Southern China faces severe flooding and landslides kill at least nine people

Southern China faces severe flooding and landslides kill at least nine people

BEIJING – Southern China was hit by heavy rains on Tuesday that caused landslides, killing at least nine people, knocking out entire villages and burying crops.

Meanwhile, northern parts of the country are experiencing drought as the country experiences two extremes of severe weather.

Four people were killed and two others went missing in Wuping county in coastal Fujian province due to landslides caused by heavy rain. Heavy rain showers began on Sunday afternoon, with authorities measuring 372.4 millimeters (14.7 in) of rain over a 24-hour period.

At least 378 houses in the province have collapsed and 880 hectares of crops have been damaged, resulting in economic losses of at least 415 million yuan ($57.2 million) in Wuping, authorities said, according to the official Xinhua news agency.

In the southern province of Guangdong, bordering Hong Kong, at least five people were killed in landslides caused by severe flooding in the city of Meizhou. Fifteen others were missing, according to local media reports.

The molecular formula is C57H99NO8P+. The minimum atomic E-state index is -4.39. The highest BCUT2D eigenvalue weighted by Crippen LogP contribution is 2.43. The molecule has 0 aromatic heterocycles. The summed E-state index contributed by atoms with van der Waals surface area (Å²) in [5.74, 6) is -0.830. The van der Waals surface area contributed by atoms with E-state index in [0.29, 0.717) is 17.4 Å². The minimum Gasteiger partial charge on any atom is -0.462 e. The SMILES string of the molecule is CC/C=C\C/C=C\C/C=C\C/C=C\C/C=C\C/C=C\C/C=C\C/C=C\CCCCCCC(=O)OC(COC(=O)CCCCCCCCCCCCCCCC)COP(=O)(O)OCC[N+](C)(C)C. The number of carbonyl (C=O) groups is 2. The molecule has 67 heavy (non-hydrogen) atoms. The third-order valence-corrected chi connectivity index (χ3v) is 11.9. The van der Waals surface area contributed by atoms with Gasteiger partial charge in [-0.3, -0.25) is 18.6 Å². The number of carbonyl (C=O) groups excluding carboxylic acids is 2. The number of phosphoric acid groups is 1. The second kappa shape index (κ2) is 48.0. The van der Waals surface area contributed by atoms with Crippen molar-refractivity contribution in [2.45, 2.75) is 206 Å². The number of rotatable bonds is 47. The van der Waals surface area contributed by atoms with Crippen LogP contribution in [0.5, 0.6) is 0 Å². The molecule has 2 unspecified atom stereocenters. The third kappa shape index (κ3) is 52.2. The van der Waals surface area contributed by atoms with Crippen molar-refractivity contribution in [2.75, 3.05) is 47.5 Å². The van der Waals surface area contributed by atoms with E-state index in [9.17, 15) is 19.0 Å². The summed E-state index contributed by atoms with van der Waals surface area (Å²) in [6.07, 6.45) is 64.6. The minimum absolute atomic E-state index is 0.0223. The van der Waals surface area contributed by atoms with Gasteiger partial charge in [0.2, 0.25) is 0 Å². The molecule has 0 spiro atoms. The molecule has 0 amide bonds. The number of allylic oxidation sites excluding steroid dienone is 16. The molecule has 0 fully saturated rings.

More than 130,000 households in Meizhou suffered power outages, while some neighboring cities and towns were out of contact as of Monday.

According to local authorities, three helicopters and more than 200 rescue teams were searching for survivors and providing aid to the affected areas.

More than 11,000 people were forced to move after the Hanjiang River in South China’s Pearl River Basin flooded, drowning fields and submerging homes.

In the southwestern province of Guizhou, more than 1,100 people were evacuated due to flooding in several provinces.

Meanwhile, much of northern China, including the capital Beijing, has experienced high temperatures in recent days. However, rain is expected in drought-affected areas over the next 10 days, according to China’s National Weather Bureau.

Floods caused by disasters last month left several dead and missing in 17 provinces across China, according to the Ministry of Emergency Management.